**Pre reqs:** [Free Body Diagrams](http://blog.dotphys.net/2008/09/basics-free-body-diagrams/), [Force](http://blog.dotphys.net/2008/09/basics-what-is-a-force/), [Kinematics](http://blog.dotphys.net/2008/09/basics-kinematics/)
The time has come to look at things that are NOT in equilibrium. The most basic question to ask yourself is: *”What do forces do to an object”*? Aristotle would say that forces make things move. Constant forces make things move constantly. Actually, Aristotle said there were two types of motion:
- Natural motions: These motions don’t need anything to happen, they just do. Example: a rock falling. You don’t need to do anything to it. Example: fire rising. It just rises. (there was more to it than that, but you get the idea).
- Violent motions: These motions are due to some interaction that forces them from their natural state. The natural state of a cart is to be at rest. If someone pushes on it, it will move. When you stop pushing (stop the violent motion) it returns to its natural state – at rest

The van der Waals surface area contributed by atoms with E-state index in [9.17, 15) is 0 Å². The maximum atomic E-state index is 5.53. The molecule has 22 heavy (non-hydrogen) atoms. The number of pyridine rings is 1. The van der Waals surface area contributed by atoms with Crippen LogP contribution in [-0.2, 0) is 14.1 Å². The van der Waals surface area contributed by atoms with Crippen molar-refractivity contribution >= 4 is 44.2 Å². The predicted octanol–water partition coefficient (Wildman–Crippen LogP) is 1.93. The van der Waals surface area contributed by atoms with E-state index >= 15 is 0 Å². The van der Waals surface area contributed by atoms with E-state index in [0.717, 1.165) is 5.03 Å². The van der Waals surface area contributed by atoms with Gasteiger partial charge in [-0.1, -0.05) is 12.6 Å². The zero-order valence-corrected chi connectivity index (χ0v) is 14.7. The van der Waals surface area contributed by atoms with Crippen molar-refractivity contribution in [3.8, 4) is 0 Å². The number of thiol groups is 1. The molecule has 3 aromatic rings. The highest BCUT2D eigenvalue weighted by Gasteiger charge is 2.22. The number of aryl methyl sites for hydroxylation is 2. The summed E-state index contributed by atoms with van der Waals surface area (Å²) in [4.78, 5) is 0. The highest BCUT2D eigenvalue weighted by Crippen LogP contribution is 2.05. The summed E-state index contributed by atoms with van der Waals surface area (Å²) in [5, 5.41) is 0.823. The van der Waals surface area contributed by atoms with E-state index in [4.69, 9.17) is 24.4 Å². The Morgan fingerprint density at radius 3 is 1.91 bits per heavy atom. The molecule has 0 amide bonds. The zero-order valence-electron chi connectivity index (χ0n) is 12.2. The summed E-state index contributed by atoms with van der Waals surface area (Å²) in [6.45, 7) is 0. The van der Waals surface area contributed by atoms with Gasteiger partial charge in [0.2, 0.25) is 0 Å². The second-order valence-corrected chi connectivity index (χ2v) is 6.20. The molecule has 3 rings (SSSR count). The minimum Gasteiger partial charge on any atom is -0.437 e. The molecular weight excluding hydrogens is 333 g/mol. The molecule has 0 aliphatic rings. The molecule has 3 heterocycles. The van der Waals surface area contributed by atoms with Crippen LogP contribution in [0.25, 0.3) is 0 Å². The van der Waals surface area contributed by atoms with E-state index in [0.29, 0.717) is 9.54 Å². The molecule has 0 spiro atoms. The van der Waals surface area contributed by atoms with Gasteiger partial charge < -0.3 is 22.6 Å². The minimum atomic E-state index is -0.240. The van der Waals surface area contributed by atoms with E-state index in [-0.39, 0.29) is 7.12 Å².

I am talking about Aristotle, because these basic ideas are what most people think. If you push something it moves. If you stop pushing, it stops. And these people are correct. The problem is that there is always this extra force that no one thinks about – friction. Without friction, the rules change.
**New Rules (Newtonian ideas)**
If you push something with one force, it changes velocity. If you stop pushing, it stays at a constant velocity.
If you want to test your feelings for force, [try this force game I made on Scratch](http://scratch.mit.edu/projects/rhettallain/285748). The idea is that you need to move the box to the red circle. The arrow keys exert a **force** on the object.